Interview With Charlie Hebdo’s Robert McLiam Wilson

Friday night I had an email exchange with Robert McLiam Wilson, an Irishman that has found himself working at Charlie Hebdo. We discussed satire, writers objecting to PEN America giving on May 5th the Toni and James C. Goodale Freedom of Expression Courage Award to Charlie Hebdo, and how social discourse copes with terrorism and political correctness.
Before we get into food fights at PEN America giving an award to the magazine, and where people seem determined to draw the line for cartoonists and kill satire if not satirists themselves – what were you doing that you ended up working at Charlie Hebdo?

I’m not quite sure. It’s pretty typical of Charlie how haphazardly it came about. The very fine French writer, Marie Darrieussecq suggested it to me. And I naturally said yes without hesitating. I had written a piece (in Libération – shorter English version) in the Big Issue after January’s attack which is perhaps what made Marie think of me.

I don’t think anyone at Charlie Hebdo really has a clue who I am. I think I send my stuff in and they go “Shit, is it that Irish bloke again? Christ, what’s he on about this time?”. They’re nice about it. But a little bewildered.

Your article in The New Statesman sums up the frustration that free speech when denied by the assassin must be defended [still]. There really should be no “but” in that situation. That does not seem to stop people that have no idea commenting on a French publication tackling racism and the far right. The goal posts move if you explain one cartoon. How do we get passed that, without losing our own sanity?

Personally, I think that this is how you get past it. This is the incredibly moving and extraordinary moment when Mme Christiane Taubira gave a eulogy at the funeral of Tignous, one of the the murdered cartoonists. I really sincerely believe that this is the silver bullet. The Charlie Hebdo cartoon which portrayed this brilliant and daunting woman as a monkey was the big, BIG problem in the English-speaking world. It is a shocking and repellent image. It is meant to be so. Because what it is lampooning with horrible viciousness is a far right campaign against this black, female Minister of Justice. A campain of such gross, infantile ugliness that I simply refuse to repeat it any way. Suffice to say, it involved bananas! A thing of toe-curling shamefulness.

 

Charlie mocked this vileness by trying to show how nauseating it was, how infantile and pathetic. If the Charlie cartoon is a racist disgrace, then why is the subject of that image speaking at the funeral of a Charlie contributor???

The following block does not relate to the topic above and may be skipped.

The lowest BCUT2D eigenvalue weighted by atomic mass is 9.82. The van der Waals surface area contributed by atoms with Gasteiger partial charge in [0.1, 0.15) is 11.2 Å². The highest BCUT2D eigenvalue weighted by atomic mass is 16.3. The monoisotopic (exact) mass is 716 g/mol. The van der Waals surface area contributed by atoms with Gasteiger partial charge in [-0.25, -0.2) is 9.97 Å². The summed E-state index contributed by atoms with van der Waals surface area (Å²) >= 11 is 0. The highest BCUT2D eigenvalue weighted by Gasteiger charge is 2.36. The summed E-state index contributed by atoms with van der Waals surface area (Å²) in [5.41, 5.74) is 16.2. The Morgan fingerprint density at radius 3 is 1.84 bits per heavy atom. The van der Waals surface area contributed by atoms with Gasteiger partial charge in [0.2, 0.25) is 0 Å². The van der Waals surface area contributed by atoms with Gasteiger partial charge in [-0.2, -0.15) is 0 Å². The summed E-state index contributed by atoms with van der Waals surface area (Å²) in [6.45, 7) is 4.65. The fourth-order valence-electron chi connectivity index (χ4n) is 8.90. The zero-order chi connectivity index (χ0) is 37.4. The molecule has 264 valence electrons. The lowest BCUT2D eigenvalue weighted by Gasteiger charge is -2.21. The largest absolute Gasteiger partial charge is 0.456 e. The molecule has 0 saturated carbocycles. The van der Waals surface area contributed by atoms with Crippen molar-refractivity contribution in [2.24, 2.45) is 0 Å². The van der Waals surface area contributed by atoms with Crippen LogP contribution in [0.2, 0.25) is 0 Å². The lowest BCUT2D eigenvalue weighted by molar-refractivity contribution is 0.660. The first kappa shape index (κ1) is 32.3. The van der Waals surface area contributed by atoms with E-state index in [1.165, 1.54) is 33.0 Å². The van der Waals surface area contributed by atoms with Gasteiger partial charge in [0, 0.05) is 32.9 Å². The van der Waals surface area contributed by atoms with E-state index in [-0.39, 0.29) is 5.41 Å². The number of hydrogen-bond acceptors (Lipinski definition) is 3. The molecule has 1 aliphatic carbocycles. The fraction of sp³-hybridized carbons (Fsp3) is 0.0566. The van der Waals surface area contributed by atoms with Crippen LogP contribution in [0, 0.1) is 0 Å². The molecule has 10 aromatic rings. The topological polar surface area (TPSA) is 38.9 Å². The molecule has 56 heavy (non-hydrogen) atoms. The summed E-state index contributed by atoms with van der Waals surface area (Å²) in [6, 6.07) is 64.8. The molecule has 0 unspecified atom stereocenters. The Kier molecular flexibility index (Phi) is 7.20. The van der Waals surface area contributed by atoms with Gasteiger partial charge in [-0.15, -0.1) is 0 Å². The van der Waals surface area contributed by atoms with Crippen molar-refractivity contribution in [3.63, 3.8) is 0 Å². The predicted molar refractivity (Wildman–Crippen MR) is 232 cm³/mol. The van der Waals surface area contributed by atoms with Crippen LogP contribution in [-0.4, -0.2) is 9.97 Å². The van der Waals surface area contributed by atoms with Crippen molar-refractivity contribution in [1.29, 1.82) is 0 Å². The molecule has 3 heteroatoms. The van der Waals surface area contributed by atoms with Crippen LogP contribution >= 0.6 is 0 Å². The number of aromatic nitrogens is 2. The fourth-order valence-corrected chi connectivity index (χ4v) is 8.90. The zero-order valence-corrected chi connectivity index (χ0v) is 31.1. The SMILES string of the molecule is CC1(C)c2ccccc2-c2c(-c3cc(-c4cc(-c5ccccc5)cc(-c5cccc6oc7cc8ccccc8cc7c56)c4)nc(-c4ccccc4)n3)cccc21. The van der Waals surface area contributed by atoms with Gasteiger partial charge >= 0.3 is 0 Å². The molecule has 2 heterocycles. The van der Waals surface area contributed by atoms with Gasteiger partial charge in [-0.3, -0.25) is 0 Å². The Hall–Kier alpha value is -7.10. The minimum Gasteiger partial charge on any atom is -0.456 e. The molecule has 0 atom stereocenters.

I have never met Mme Taubira nor spoken to her. It would be interesting to hear her views. Perhaps, I would be surprised by them myself. But clearly, this victim of Charlie Hebdo’s ‘racism’ did not think they were racist. To be honest, I think it is, if not racist, certainly incredibly presumptuous to think that this educated, powerful woman needs the protection of a bunch of hapless novelists.

If I could have one wish, it is that the boycotting writers would watch this. Even without French, is not her emotion absolutely evident? I don;t think these writer are wicked or stupid people. I think they are ill-informed and extremely sure of themselves. I have always felt that this is a pretty poor combination.

I am desperate for the discourse to become more civil, more measured. And perhaps more respectful of the facts. The abuse heaped upon the PEN boycotters has been personal and vicious (I am not speaking of Salman Rusdie, who can do no wrong in my book…almost).

I beseech them to inform themselves more fully, more humbly. I don’t challenge them to do so. That’s a bellicose idiom and there are no enemies here. I entreat Joyce Carol Oates, whom I admire, to look again at her assumptions. I beg Teju Cole, the unfortunate begetter of much of the Taubira cartoon misinformation, to listen to what she says. I would ask Rick Moody if he thinks I must be racist because I write for Charlie Hebdo.

 

We should all be talking about the grotesque loss of life almost every week amongst desperate people sailing across the Mediterranean toward countries that do not want them.

 

That’s a moral issue worth getting all riled up.

I remember mentioning [Mme Taubira] and the cartoon when countering Mehdi Hasan’s New Statesman article  – I hope people watch that video you link to. The emotion needs no translation.

Hopefully people will try to learn about Charlie Hebdo and its place in French political culture, and why SOS Racisme has been vocal in it’s support.
[Here is a translation of the President of SOS Racisme, Dominique Sopo, comments:]
image.jpeg